|Length 1,207 km|
Basin area 114,000 km²
Mouth Irrawaddy River
|Discharge 4,000 m³/s|
Source Myanmar (Burma)
Country Myanmar (Burma)
|Main source Hukawng Valley, Kachin State
1,134 m (3,720 ft)|
River mouth Irrawaddy River 55 m (180 ft)
Chindwin river trip day 1 myanmar travel episode 13
The Chindwin River (Burmese: ချင်းတွင်းမြစ်, [tɕɪ́ɴdwɪ́ɴ mjɪʔ]) is a river in Burma (Myanmar), and the largest tributary of the country's chief river the Ayeyarwady (Irrawaddy). It flows entirely within Burma and is known as Ning-thi to the Meiteis.
- Chindwin river trip day 1 myanmar travel episode 13
- Map of Chindwin River, Myanmar (Burma)
- Belmond orcaella cruise along the chindwin river
Map of Chindwin River, Myanmar (Burma)
Belmond orcaella cruise along the chindwin river
The Tanai exits the Hukawng valley through the Taron or Turong valley and through a sharp defile in the river. It then takes on the name of Chindwin, and maintains a general southerly course. It passes the town of Singkaling Hkamti on the left bank, then the town of Homalin, also on the left bank.
The river's course is generally southwesterly until the town of Mingin. It then takes a more southeasterly course entering into broad central plain, passing the city of Monywa on the left bank. Its course at this point forms the boundary between the Sagaing District of Sagaing Region and the Pakokku District of Magway Region.
It enters the Ayeyarwady River (Irrawaddy) at about 21°30′N 95°15′E. The extreme outlets into the Ayeyarwady are about 22 miles apart, the interval forming a succession of long, low, partially populated islands. The lowest mouth of the Chindwin is, according to tradition, an artificial channel, cut by one of the kings of Bagan (Pagan). It was choked up for centuries until 1824 when it was opened out by an exceptional flood. Satellite pictures show this lowest channel to be the widest one today.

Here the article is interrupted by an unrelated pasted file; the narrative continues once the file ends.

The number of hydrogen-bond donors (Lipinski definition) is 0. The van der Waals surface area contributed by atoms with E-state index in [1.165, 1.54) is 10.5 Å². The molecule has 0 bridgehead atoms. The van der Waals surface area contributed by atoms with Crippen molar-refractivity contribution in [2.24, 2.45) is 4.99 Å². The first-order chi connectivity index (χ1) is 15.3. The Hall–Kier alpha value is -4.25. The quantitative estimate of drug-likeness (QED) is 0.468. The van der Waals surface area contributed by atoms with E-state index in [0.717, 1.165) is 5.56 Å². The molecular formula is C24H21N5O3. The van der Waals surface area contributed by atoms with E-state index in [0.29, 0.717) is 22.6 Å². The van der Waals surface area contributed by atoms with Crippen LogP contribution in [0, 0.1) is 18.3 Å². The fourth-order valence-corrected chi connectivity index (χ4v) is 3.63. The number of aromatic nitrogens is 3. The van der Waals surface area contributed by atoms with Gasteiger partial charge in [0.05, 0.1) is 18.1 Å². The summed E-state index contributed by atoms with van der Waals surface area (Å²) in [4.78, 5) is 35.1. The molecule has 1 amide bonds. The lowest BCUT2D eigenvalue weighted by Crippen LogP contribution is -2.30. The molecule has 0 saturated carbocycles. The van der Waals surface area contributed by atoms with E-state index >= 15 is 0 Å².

- Uyu River is the largest tributary joining the Chindwin river just below Homalin on the left. The famous jade mines at Hpakant lie in the headwaters of the Uyu.
- Myittha River, draining the Kale valley, joins on the right further downstream. The town of Kalewa is on the left bank of their confluence.
Much of Chindwin's course lies within mountain ranges and forests. Due to the difficulty of access, much of it remains unspoilt. The government of Burma recently created a very large (2,500 square mile) sanctuary for the endangered tiger within the Hukawng Valley.
The mountain ranges to the west of the Chindwin are formidable, yet not totally impregnable to armies. The Kabaw valley saw many an invasion by the kingdom of Manipur to the west, most notably during the reign of King Garibaniwaj (1709–1748) when his army crossed over the Chindwin and the Mu, took Myedu, and reached as far as Sagaing opposite the capital Ava. The tables were turned in 1758 after King Alaungpaya ascended the Burmese throne. The Burmese army invaded and occupied Manipur and Assam marching across the western mountain ranges, and even encroached upon British India.
During World War II, when the Japanese had cut off sea access, the British army and other allied forces under General Joseph Stilwell retreated on foot to India across the same mountains, with disastrous results, mainly due to disease and hunger. The Ledo Road was built across the Hukawng valley to supply China. The Chindwin was a major barrier both for the Japanese trying to invade India and for the Allied forces to reoccupy Burma.
The Chindwin is served by regular river-going vessels up to the town of Homalin. Teak forests within its drainage area have been a valuable resource since ancient times. The Hukawng Valley is known for its abundance of Burmese amber. Along the river, there are deposits of jade, but Hpakant in the headwaters of the Uyu river is the only place in the world where the finest jade known as jadeite or Imperial Jade is found, along with an abundance of fish